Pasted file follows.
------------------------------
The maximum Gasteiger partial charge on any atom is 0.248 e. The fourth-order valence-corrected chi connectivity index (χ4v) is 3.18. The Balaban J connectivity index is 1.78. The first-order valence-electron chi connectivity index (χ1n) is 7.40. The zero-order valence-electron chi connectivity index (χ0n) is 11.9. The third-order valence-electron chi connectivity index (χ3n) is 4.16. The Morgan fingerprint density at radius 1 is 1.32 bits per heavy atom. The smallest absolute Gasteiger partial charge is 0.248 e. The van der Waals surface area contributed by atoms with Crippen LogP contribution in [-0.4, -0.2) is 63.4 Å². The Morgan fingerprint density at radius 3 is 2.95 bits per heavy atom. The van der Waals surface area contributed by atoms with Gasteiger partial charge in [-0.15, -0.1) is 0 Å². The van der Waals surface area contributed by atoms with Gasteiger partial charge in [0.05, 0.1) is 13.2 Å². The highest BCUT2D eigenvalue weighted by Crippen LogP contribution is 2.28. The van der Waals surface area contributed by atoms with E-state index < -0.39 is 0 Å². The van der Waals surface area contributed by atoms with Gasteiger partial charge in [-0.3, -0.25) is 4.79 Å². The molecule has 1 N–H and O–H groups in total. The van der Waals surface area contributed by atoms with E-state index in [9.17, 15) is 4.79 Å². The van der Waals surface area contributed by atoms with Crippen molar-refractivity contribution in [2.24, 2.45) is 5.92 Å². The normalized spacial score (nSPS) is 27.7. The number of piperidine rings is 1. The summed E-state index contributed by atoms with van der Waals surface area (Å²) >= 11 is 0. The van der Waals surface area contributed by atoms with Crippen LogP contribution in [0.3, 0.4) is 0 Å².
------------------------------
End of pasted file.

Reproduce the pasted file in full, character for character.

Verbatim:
The maximum Gasteiger partial charge on any atom is 0.248 e. The fourth-order valence-corrected chi connectivity index (χ4v) is 3.18. The Balaban J connectivity index is 1.78. The first-order valence-electron chi connectivity index (χ1n) is 7.40. The zero-order valence-electron chi connectivity index (χ0n) is 11.9. The third-order valence-electron chi connectivity index (χ3n) is 4.16. The Morgan fingerprint density at radius 1 is 1.32 bits per heavy atom. The smallest absolute Gasteiger partial charge is 0.248 e. The van der Waals surface area contributed by atoms with Crippen LogP contribution in [-0.4, -0.2) is 63.4 Å². The Morgan fingerprint density at radius 3 is 2.95 bits per heavy atom. The van der Waals surface area contributed by atoms with Gasteiger partial charge in [-0.15, -0.1) is 0 Å². The van der Waals surface area contributed by atoms with Gasteiger partial charge in [0.05, 0.1) is 13.2 Å². The highest BCUT2D eigenvalue weighted by Crippen LogP contribution is 2.28. The van der Waals surface area contributed by atoms with E-state index < -0.39 is 0 Å². The van der Waals surface area contributed by atoms with Gasteiger partial charge in [-0.3, -0.25) is 4.79 Å². The molecule has 1 N–H and O–H groups in total. The van der Waals surface area contributed by atoms with E-state index in [9.17, 15) is 4.79 Å². The van der Waals surface area contributed by atoms with Crippen molar-refractivity contribution in [2.24, 2.45) is 5.92 Å². The normalized spacial score (nSPS) is 27.7. The number of piperidine rings is 1. The summed E-state index contributed by atoms with van der Waals surface area (Å²) >= 11 is 0. The van der Waals surface area contributed by atoms with Crippen LogP contribution in [0.3, 0.4) is 0 Å².